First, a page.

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Matters of the Heart: Images of Cardiac Disorders Myxedema Heart

Matters of the Heart: Images of Cardiac Disorders Myxedema Heart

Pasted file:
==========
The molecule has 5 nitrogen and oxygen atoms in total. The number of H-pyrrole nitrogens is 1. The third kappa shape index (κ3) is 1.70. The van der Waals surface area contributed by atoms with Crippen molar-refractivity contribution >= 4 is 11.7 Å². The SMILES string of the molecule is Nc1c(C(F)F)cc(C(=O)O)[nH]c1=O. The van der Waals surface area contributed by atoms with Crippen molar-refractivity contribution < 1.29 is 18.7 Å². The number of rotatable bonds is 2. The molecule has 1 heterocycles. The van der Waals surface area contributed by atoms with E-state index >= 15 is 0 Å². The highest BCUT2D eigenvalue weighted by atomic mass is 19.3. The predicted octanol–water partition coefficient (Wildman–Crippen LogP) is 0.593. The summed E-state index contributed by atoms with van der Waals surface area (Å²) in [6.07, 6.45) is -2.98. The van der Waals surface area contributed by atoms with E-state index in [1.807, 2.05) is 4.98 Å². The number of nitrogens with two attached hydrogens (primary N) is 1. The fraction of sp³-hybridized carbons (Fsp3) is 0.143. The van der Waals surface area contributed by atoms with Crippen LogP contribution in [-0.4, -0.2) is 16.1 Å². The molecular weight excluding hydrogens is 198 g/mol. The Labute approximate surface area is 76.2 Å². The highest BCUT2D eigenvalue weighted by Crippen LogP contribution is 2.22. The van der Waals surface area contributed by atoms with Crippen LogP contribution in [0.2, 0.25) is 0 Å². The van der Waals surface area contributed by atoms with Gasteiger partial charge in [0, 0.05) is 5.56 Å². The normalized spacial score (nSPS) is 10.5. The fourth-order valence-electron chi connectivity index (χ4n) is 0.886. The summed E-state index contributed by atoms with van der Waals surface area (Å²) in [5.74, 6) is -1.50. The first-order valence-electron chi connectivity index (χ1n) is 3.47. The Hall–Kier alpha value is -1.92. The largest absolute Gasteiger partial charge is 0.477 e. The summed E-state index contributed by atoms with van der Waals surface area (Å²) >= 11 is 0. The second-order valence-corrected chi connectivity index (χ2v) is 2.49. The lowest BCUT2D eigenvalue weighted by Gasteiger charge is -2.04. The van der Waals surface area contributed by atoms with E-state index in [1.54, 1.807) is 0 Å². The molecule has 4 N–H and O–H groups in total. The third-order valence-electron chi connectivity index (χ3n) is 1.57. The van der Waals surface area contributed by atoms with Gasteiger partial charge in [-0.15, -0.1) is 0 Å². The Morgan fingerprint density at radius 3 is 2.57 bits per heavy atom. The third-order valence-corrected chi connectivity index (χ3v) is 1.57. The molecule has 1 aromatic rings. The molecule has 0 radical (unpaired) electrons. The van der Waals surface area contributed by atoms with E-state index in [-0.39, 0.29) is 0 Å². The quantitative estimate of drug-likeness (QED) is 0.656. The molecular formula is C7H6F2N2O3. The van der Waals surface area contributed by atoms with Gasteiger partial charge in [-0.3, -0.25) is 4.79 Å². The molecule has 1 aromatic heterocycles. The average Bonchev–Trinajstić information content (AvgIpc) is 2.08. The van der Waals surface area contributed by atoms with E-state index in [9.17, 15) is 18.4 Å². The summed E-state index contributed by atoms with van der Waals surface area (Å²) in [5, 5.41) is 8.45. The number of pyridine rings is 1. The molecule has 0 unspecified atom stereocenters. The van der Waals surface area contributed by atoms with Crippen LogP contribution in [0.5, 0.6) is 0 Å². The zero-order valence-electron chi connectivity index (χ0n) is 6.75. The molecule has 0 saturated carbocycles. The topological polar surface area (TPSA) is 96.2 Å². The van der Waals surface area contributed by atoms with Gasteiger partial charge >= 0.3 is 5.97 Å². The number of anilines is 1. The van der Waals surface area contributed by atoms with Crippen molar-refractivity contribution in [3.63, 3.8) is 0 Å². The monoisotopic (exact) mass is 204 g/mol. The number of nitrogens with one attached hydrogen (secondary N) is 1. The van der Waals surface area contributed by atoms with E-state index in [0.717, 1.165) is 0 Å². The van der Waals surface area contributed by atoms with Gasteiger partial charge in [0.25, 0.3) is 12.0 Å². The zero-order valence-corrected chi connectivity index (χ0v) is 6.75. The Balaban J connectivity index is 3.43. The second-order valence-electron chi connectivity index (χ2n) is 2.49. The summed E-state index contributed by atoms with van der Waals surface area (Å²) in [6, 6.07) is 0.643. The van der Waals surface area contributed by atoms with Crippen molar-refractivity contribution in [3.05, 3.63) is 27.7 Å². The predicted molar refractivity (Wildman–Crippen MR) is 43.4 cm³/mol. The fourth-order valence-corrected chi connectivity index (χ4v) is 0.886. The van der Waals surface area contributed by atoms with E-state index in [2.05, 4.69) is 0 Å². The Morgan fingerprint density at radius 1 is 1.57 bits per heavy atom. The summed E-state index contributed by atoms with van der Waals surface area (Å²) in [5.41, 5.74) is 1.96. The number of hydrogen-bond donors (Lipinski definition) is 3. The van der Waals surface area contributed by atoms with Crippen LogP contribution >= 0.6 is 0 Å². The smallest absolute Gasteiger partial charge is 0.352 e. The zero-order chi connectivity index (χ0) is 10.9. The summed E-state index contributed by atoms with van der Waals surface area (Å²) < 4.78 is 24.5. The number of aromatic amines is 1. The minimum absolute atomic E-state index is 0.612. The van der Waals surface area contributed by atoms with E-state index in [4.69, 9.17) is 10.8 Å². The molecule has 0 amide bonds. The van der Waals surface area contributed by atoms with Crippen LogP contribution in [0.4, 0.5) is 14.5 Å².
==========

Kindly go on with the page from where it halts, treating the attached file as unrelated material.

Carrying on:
Over the previous 6 months, a 59-year-old man had experienced lethargy, fatigue, poor appetite, cold intolerance, and abdominal distention. His vital signs were normal; physical examination revealed periorbital and pretibial edema, distant heart sounds, and delayed reflexes. An ECG showed low voltages, and a chest film revealed generalized enlargement of the cardiac silhouette with a globular configuration and small, bilateral, pleural effusions (A). An echocardiogram confirmed the presence of a large pericardial effusion. Subsequent laboratory studies revealed serum levels of thyroid-stimulating hormone of 50 U/mL and of thyroxine, 4.5 g/dL; and a reverse triiodothyronine uptake of 24.7 ng/dL. These findings are consistent with primary hypothyroidism. Thyroid hormone replacement therapy was initiated. One year later, the chest film changes had resolved (B). The recognition of pericardial effusions is important, because these may, in a short time, lead to cardiac tamponade. Causes of such effusions include trauma, pericarditis, renal failure, Dressler syndrome, neoplastic disease, and immunologic disease (particularly rheumatoid arthritis and systemic lupus erythematosus). Pericardial effusion is a common finding in myxedema, occurring in up to one third of all cases.

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